Every time I give my boyfriend my head, I get a cold sore! What could be the reason? This article will explain this in detail!
Fun Fact: Did you know that Oral sex was once a punishable offence in some states? We’ve come a long way!
Oral sex is one of the most intense expressions of intimacy couples can enjoy. While indulging in this once-taboo sexual activity can be a healthy part of any romantic relationship, there are some things to remember.
Many people see oral sex as safe sex, with ‘safe’ in this context defined as having sexual satisfaction without the risk of pregnancy.
But according to medical practitioners, safe sex is any sexual practice that significantly decreases or prevents the chances of contracting infections from a sexual partner.
Medical professionals do not consider oral sex or any kind of sex safe unless there are precautions to prevent or reduce the transmission of diseases between sexual partners.
This means that while there is no likelihood of becoming pregnant from performing oral sex or giving head, as some might call it, oral sex is not entirely safe, as people might think, as most STDs can be transmitted through oral sex.
We’ll look at the symptoms to look out for, plus steps to take if you experience a cold sore after a blow job.
What Are Cold Sores?
Cold sores — also known as oral herpes — are a common viral infection. These are small, fluid-filled blisters around your lips, often grouped in patches.
After the blisters break, A scab is formed around that area that could last for about 3-4 days.
It is reported that over half the adults in the United States have oral herpes, according to the American Sexual Health Association (ASHA).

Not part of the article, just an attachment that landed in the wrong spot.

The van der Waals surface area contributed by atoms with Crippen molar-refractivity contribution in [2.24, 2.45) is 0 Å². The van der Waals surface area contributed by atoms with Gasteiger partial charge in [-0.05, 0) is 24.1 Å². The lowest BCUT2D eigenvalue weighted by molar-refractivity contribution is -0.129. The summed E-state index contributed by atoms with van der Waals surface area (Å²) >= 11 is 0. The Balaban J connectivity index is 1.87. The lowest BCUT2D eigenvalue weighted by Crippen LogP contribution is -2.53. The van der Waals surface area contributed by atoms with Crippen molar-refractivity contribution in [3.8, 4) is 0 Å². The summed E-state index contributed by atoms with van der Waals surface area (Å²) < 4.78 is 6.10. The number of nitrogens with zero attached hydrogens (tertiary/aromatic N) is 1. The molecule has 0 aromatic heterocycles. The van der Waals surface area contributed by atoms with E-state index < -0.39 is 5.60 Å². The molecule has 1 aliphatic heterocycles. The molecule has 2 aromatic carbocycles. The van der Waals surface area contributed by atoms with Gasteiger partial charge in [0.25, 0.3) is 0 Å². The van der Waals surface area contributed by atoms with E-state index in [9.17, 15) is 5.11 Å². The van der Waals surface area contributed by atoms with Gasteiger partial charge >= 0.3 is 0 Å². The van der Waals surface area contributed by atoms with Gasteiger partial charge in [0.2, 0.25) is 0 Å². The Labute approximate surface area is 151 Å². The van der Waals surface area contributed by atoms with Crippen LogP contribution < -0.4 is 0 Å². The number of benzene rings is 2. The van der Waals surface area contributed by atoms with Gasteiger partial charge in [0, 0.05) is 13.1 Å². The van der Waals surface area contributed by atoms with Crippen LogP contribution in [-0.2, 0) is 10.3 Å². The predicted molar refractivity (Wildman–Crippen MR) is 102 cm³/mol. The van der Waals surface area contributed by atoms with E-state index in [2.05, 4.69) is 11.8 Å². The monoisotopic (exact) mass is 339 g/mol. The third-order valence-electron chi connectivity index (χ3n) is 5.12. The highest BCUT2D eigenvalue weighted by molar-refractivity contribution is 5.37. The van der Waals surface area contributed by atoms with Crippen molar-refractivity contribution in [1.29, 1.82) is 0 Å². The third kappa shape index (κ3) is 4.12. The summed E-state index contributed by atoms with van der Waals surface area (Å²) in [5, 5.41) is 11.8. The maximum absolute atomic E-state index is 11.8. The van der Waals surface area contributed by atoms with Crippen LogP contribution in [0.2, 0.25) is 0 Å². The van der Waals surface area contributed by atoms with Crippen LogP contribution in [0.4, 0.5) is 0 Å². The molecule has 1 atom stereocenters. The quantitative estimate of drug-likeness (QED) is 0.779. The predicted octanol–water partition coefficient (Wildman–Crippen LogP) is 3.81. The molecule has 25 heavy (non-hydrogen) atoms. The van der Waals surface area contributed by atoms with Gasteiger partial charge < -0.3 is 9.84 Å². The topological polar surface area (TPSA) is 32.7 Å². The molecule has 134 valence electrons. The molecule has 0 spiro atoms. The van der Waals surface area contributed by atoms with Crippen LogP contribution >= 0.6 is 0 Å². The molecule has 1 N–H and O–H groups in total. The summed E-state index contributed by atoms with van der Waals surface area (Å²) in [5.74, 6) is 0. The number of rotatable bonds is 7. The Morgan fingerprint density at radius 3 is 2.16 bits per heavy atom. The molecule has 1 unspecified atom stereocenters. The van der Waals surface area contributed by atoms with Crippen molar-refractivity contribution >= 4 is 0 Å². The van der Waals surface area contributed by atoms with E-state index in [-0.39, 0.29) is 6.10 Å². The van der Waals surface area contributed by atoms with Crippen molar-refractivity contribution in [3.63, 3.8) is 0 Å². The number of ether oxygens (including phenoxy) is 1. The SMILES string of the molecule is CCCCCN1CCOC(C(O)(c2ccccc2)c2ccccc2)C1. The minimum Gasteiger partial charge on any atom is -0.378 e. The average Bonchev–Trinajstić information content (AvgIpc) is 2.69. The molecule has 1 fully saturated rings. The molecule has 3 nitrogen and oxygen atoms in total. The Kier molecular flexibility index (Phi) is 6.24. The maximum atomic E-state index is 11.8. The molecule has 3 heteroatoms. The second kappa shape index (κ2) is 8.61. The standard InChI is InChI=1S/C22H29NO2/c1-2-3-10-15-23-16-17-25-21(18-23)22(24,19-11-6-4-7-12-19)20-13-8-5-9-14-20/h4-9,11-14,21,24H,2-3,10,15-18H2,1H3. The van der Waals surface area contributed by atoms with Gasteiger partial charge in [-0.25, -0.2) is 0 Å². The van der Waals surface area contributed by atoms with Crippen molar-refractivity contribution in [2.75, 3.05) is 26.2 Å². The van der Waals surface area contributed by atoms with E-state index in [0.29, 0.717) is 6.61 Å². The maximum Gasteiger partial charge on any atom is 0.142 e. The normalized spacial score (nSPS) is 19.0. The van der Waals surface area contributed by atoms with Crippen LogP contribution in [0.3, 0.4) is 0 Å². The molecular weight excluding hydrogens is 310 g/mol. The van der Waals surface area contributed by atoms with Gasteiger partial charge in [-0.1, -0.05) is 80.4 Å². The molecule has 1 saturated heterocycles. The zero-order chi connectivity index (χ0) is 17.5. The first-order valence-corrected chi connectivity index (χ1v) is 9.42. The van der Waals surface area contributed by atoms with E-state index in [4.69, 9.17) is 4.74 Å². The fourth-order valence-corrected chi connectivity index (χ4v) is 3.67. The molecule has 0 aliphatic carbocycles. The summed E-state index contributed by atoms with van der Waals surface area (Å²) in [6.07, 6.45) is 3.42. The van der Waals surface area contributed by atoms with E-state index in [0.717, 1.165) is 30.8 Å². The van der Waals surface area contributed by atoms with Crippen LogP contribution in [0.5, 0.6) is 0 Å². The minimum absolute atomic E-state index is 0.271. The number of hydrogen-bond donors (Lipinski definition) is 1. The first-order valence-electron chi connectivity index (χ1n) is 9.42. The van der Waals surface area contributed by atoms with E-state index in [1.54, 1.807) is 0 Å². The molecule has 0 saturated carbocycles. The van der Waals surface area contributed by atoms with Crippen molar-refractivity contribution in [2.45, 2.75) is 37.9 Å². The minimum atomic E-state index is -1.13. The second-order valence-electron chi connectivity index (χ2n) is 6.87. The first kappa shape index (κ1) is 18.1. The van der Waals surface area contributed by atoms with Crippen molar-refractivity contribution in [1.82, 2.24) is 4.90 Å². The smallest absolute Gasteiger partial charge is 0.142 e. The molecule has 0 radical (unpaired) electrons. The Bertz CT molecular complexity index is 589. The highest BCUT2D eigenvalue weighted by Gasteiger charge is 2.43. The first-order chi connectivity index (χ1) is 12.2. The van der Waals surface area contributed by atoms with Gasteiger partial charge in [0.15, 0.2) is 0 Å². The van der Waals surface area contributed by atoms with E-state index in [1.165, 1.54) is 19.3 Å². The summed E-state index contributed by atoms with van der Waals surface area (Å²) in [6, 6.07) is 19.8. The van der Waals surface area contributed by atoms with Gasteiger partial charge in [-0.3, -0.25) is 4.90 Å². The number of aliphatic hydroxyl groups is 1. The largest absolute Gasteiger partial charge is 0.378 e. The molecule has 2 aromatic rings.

Cold sores should heal in two to three weeks without leaving a scar, and these sores can spread from person to person through close contact, e.g. kissing and oral sex.
What Causes Cold Sores?
Most people don’t know this, but cold sores are herpes! Herpes is a sexually transmitted infection caused by a virus.
The virus that causes herpes is called the herpes simplex virus or HSV. HSV-1 usually causes cold sores, and HSV-2 usually causes genital herpes, but either virus can cause both types of infection.
Symptoms of oral herpes include fever, headache, sore throat, and painful blisters on the mouth or face. Symptoms of genital herpes include fever, headache, and painful blisters on the genitals or rectum.
What Is the Cure for Cold Sores?
Cold Sores have no cure, but treatment can help manage their outbreaks. Prescription antiviral pills or creams can also help your sores heal more quickly. And they could reduce the frequency, length, and severity of future cold sore outbreaks.
But during outbreaks, ensure you:
- Use barrier contraception during sexual activities: Condoms and dental dams are available for purchase in pharmacies and on the Internet.
- Get regular sexually transmitted infection tests: It is important to ensure that you and your sexual partner are tested regularly.
- Limit the number of sexual partners you have: Limiting the number of sexual partners ensures that the virus is not being spread from person to person.
- Avoid sexual activity during outbreaks: If you notice any symptoms of an outbreak, you should avoid sexual contact, including kissing.
- Taking medication: You should talk to your doctor and healthcare provider about whether or not a daily anti-herpes medication is right for you.
It is worth noting that effective treatments are available for controlling frequent cold sores. Some of these treatments can stop an attack in its tracks if they are taken early enough.
But unfortunately, no evidence using these treatments decreases the risk of spreading the virus, so you’ll have to stay safe.
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